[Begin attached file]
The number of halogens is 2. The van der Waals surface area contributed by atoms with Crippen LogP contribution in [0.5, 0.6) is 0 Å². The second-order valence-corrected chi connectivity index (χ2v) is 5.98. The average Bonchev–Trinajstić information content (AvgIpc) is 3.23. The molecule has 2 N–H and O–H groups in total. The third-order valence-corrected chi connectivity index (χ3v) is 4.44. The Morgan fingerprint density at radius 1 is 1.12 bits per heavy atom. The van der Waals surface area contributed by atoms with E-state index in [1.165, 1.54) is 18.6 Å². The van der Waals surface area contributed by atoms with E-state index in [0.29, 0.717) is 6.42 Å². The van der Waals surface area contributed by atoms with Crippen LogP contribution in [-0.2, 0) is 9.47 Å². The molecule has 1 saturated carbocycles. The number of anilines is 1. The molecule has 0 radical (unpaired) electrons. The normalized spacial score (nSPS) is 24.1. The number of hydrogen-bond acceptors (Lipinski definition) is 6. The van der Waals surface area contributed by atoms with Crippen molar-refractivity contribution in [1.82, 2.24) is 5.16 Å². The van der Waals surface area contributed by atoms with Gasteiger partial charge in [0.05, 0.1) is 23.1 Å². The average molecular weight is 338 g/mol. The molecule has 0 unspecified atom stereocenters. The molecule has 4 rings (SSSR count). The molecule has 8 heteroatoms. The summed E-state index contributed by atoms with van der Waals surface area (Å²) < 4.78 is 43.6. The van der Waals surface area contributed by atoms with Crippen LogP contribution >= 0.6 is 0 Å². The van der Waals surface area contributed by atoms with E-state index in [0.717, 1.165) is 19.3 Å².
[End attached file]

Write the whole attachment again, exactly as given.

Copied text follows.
The number of halogens is 2. The van der Waals surface area contributed by atoms with Crippen LogP contribution in [0.5, 0.6) is 0 Å². The second-order valence-corrected chi connectivity index (χ2v) is 5.98. The average Bonchev–Trinajstić information content (AvgIpc) is 3.23. The molecule has 2 N–H and O–H groups in total. The third-order valence-corrected chi connectivity index (χ3v) is 4.44. The Morgan fingerprint density at radius 1 is 1.12 bits per heavy atom. The van der Waals surface area contributed by atoms with E-state index in [1.165, 1.54) is 18.6 Å². The van der Waals surface area contributed by atoms with E-state index in [0.29, 0.717) is 6.42 Å². The van der Waals surface area contributed by atoms with Crippen LogP contribution in [-0.2, 0) is 9.47 Å². The molecule has 1 saturated carbocycles. The number of anilines is 1. The molecule has 0 radical (unpaired) electrons. The normalized spacial score (nSPS) is 24.1. The number of hydrogen-bond acceptors (Lipinski definition) is 6. The van der Waals surface area contributed by atoms with Crippen molar-refractivity contribution in [1.82, 2.24) is 5.16 Å². The van der Waals surface area contributed by atoms with Gasteiger partial charge in [0.05, 0.1) is 23.1 Å². The average molecular weight is 338 g/mol. The molecule has 0 unspecified atom stereocenters. The molecule has 4 rings (SSSR count). The molecule has 8 heteroatoms. The summed E-state index contributed by atoms with van der Waals surface area (Å²) < 4.78 is 43.6. The van der Waals surface area contributed by atoms with Crippen LogP contribution >= 0.6 is 0 Å². The van der Waals surface area contributed by atoms with E-state index in [0.717, 1.165) is 19.3 Å².